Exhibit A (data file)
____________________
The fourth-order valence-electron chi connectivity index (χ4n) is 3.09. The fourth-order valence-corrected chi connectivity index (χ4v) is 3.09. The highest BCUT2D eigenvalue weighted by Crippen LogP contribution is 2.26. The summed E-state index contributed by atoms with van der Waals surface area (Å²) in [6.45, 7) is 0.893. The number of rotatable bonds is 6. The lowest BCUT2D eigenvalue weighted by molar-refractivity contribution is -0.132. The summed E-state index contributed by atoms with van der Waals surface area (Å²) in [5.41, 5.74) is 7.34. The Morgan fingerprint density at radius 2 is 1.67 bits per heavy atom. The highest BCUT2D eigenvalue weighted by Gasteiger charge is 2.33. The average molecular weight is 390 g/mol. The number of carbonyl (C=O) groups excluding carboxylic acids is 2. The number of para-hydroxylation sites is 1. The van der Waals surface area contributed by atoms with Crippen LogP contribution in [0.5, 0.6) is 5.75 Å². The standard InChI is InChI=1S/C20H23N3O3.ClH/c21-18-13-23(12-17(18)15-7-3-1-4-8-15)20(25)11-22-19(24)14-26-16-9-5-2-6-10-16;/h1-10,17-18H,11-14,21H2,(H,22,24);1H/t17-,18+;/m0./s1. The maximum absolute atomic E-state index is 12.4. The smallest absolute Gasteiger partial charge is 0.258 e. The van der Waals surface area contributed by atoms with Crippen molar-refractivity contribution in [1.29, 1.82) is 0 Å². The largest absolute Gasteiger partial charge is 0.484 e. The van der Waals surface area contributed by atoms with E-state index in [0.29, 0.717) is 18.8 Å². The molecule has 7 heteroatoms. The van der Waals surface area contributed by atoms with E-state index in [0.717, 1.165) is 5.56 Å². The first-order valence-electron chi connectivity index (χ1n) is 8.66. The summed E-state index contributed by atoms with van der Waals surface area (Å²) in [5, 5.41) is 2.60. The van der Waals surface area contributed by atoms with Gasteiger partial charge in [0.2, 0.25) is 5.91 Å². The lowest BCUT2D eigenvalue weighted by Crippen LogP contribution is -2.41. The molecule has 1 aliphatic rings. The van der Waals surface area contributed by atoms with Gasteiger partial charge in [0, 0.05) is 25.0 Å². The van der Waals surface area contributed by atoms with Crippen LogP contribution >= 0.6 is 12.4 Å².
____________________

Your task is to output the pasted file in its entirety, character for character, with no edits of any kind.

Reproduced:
The fourth-order valence-electron chi connectivity index (χ4n) is 3.09. The fourth-order valence-corrected chi connectivity index (χ4v) is 3.09. The highest BCUT2D eigenvalue weighted by Crippen LogP contribution is 2.26. The summed E-state index contributed by atoms with van der Waals surface area (Å²) in [6.45, 7) is 0.893. The number of rotatable bonds is 6. The lowest BCUT2D eigenvalue weighted by molar-refractivity contribution is -0.132. The summed E-state index contributed by atoms with van der Waals surface area (Å²) in [5.41, 5.74) is 7.34. The Morgan fingerprint density at radius 2 is 1.67 bits per heavy atom. The highest BCUT2D eigenvalue weighted by Gasteiger charge is 2.33. The average molecular weight is 390 g/mol. The number of carbonyl (C=O) groups excluding carboxylic acids is 2. The number of para-hydroxylation sites is 1. The van der Waals surface area contributed by atoms with Crippen LogP contribution in [0.5, 0.6) is 5.75 Å². The standard InChI is InChI=1S/C20H23N3O3.ClH/c21-18-13-23(12-17(18)15-7-3-1-4-8-15)20(25)11-22-19(24)14-26-16-9-5-2-6-10-16;/h1-10,17-18H,11-14,21H2,(H,22,24);1H/t17-,18+;/m0./s1. The maximum absolute atomic E-state index is 12.4. The smallest absolute Gasteiger partial charge is 0.258 e. The van der Waals surface area contributed by atoms with Crippen molar-refractivity contribution in [1.29, 1.82) is 0 Å². The largest absolute Gasteiger partial charge is 0.484 e. The van der Waals surface area contributed by atoms with E-state index in [0.29, 0.717) is 18.8 Å². The molecule has 7 heteroatoms. The van der Waals surface area contributed by atoms with E-state index in [0.717, 1.165) is 5.56 Å². The first-order valence-electron chi connectivity index (χ1n) is 8.66. The summed E-state index contributed by atoms with van der Waals surface area (Å²) in [5, 5.41) is 2.60. The van der Waals surface area contributed by atoms with Gasteiger partial charge in [0.2, 0.25) is 5.91 Å². The lowest BCUT2D eigenvalue weighted by Crippen LogP contribution is -2.41. The molecule has 1 aliphatic rings. The van der Waals surface area contributed by atoms with Gasteiger partial charge in [0, 0.05) is 25.0 Å². The van der Waals surface area contributed by atoms with Crippen LogP contribution >= 0.6 is 12.4 Å².